Back in 2011, one of the most interesting rumors floating around was the one around BMW allegedly building a V6 engine for the F80/F82 M3/M4. At the time, our own Hugo Becker said:
“The question for BMW is what do they stand to gain by introducing a V6 in the next M3. For one thing there is less of a nose heavy weight penalty for a V6 than an in-line six. You give up the smoothness of the in-line 6 in either 60 or 90 degree V implementations. And you create additional work for audio engineers with a 90 degree V.
A 60 degree V6 can be derived from the existing V12. Because of the narrow V angle it would probably use a turbo on each bank with conventional exhaust. It would be smoother sounding than the 90 degree V6, but would have two hot zones in the engine compartment.
A 90 degree V6 makes some sense if you want to use a twin scroll turbo. It would be placed in the V and take exhaust from either bank of cylinders much like the current M V8s. It’s drawbacks are the need for a crankshaft with offset journals (to even the firing impulses) and of
course the less than pleasing sound emitted.
Frankly – BMW has taken pains over the years to emphasize the long hood that speaks of an in-line six and rear wheel drive. I believe there are only two mainstream auto manufacturers of in-line six engines left, BMW and Volvo (I don’t want to count the massive in-line six marine diesels still being built). I do not know why BMW would want to introduce a V6 – it would be a bespoke engine for the M3 initially, if the rumors are accurate. If it’s a 90 degree V6 it will require more development time to get it ‘just right’. And the primary purpose of a V6, extending the power options for FWD cars into C and D class ranges, is outside the scope of where BMW wants to take FWD cars from what I understand.”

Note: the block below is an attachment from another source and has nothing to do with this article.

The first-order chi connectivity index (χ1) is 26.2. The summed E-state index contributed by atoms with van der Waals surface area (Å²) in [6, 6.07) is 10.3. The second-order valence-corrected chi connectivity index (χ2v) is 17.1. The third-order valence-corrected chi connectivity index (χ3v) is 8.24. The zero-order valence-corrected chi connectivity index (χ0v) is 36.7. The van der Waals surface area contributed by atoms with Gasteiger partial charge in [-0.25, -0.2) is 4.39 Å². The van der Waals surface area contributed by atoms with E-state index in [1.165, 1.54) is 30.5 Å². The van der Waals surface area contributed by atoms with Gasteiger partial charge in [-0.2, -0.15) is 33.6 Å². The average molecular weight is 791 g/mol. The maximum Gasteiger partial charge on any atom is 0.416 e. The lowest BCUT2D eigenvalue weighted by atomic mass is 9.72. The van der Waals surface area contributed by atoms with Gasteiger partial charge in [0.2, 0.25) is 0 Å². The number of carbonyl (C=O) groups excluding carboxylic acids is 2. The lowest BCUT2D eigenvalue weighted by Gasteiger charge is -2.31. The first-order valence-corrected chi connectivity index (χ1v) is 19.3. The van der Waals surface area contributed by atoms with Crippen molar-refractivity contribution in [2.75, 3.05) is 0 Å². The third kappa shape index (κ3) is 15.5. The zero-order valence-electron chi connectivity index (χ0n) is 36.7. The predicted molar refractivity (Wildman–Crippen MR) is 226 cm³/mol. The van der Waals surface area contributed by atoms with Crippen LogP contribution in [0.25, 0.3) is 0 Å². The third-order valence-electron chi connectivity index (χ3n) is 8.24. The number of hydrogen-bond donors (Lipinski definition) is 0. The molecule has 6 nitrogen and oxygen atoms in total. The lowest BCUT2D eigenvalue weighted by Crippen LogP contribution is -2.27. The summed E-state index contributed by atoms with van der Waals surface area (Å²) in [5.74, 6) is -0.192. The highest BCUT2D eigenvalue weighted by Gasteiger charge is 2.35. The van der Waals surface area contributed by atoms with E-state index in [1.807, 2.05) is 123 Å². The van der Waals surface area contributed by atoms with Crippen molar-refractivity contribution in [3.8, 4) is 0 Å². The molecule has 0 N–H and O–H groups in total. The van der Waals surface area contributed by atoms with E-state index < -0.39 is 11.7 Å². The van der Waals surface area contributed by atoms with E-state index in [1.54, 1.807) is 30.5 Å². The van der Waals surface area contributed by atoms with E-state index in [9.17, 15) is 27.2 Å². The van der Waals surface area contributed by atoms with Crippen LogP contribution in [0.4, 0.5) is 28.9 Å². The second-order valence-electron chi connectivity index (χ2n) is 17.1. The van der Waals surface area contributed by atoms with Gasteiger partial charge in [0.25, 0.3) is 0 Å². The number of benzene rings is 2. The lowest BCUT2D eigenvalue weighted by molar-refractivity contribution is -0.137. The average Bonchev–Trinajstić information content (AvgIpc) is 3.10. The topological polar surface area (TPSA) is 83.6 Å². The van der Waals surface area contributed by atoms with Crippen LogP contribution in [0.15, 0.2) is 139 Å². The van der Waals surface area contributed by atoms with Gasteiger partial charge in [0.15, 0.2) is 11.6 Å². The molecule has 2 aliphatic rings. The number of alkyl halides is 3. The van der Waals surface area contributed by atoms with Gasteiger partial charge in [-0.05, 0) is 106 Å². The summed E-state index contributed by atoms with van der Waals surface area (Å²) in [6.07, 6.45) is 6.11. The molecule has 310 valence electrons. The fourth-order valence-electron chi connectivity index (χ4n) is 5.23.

Often asked, BMW engineers have elegantly dodged our question whether V6 powerplants have a chance to become reality for the Munich brand. The question was usually met with a smile and a shoulders shrug. But today, Jason Camisa of Road & Track, a journalist close to the brand, says that the Munich engineers indeed build and test prototype V6 engines, an internal policy that BMW has enforced. Camisa also mentions that the results from the V6 engine testing don’t met the rigorous engineering standards imposed by BMW.
At the moment, BMW remains the sole champion of the straight-six. Munich engineers admit that they regularly develop and test prototype V-6s, per internal policy, but say the results don’t come close to meeting company noise and harshness standards. Mercedes-Benz must not have such stringent benchmarks. Once renowned for its silken inline-sixes, Stuttgart phased out those engines and began building V-6s out of its V-8s during the dark, cost-cutting days of the marque’s DaimlerChrysler ownership. As the sting of that failed merger continues to fade, so will the company’s coarse, complex, 90-degree V-6, which is being retired in favor of a 60-degree unit. This stopgap engine, which fits into the vee-focused packaging of Mercedes’s current lineup, is noticeably smoother than the 90-degree unit, but its exhaust still sounds like Fran Drescher on Spanish fly—not the voice you want your luxury car to sing with.
For now, BMW is focusing exclusively on building some of the best straight inline six engines and the latest powerplants have proven to be quite remarkable. Will BMW launch a V6-powered car in the future? Time will tell, just look at the history of Formula 1.
Full article on V6 engines can be found here.